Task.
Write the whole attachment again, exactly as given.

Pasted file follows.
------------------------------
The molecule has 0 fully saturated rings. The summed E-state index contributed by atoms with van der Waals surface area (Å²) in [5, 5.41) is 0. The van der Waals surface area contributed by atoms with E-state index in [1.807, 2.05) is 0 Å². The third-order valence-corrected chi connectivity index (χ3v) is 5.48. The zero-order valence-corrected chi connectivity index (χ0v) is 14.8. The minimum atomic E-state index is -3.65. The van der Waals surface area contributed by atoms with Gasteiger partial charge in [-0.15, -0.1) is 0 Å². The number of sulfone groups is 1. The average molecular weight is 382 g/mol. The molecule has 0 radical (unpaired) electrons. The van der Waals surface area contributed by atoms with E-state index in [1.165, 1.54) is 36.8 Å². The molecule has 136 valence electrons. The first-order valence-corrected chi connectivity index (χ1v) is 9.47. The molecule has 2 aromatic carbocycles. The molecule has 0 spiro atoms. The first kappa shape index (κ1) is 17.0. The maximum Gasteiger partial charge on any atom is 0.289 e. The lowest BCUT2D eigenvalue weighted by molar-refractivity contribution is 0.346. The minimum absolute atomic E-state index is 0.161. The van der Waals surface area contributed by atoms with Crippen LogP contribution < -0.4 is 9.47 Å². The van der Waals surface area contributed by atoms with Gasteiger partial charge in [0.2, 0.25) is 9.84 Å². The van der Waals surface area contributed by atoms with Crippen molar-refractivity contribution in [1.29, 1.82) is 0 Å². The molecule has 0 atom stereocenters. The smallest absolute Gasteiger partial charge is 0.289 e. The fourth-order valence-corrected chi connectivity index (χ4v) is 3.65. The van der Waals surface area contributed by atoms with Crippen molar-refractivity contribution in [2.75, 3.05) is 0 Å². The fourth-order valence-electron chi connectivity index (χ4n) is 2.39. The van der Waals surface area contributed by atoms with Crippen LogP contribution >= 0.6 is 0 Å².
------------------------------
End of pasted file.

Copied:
The molecule has 0 fully saturated rings. The summed E-state index contributed by atoms with van der Waals surface area (Å²) in [5, 5.41) is 0. The van der Waals surface area contributed by atoms with E-state index in [1.807, 2.05) is 0 Å². The third-order valence-corrected chi connectivity index (χ3v) is 5.48. The zero-order valence-corrected chi connectivity index (χ0v) is 14.8. The minimum atomic E-state index is -3.65. The van der Waals surface area contributed by atoms with Gasteiger partial charge in [-0.15, -0.1) is 0 Å². The number of sulfone groups is 1. The average molecular weight is 382 g/mol. The molecule has 0 radical (unpaired) electrons. The van der Waals surface area contributed by atoms with E-state index in [1.165, 1.54) is 36.8 Å². The molecule has 136 valence electrons. The first-order valence-corrected chi connectivity index (χ1v) is 9.47. The molecule has 2 aromatic carbocycles. The molecule has 0 spiro atoms. The first kappa shape index (κ1) is 17.0. The maximum Gasteiger partial charge on any atom is 0.289 e. The lowest BCUT2D eigenvalue weighted by molar-refractivity contribution is 0.346. The minimum absolute atomic E-state index is 0.161. The van der Waals surface area contributed by atoms with Crippen LogP contribution < -0.4 is 9.47 Å². The van der Waals surface area contributed by atoms with Gasteiger partial charge in [0.2, 0.25) is 9.84 Å². The van der Waals surface area contributed by atoms with Crippen molar-refractivity contribution in [1.29, 1.82) is 0 Å². The molecule has 0 atom stereocenters. The smallest absolute Gasteiger partial charge is 0.289 e. The fourth-order valence-corrected chi connectivity index (χ4v) is 3.65. The van der Waals surface area contributed by atoms with Crippen molar-refractivity contribution in [2.75, 3.05) is 0 Å². The fourth-order valence-electron chi connectivity index (χ4n) is 2.39. The van der Waals surface area contributed by atoms with Crippen LogP contribution >= 0.6 is 0 Å².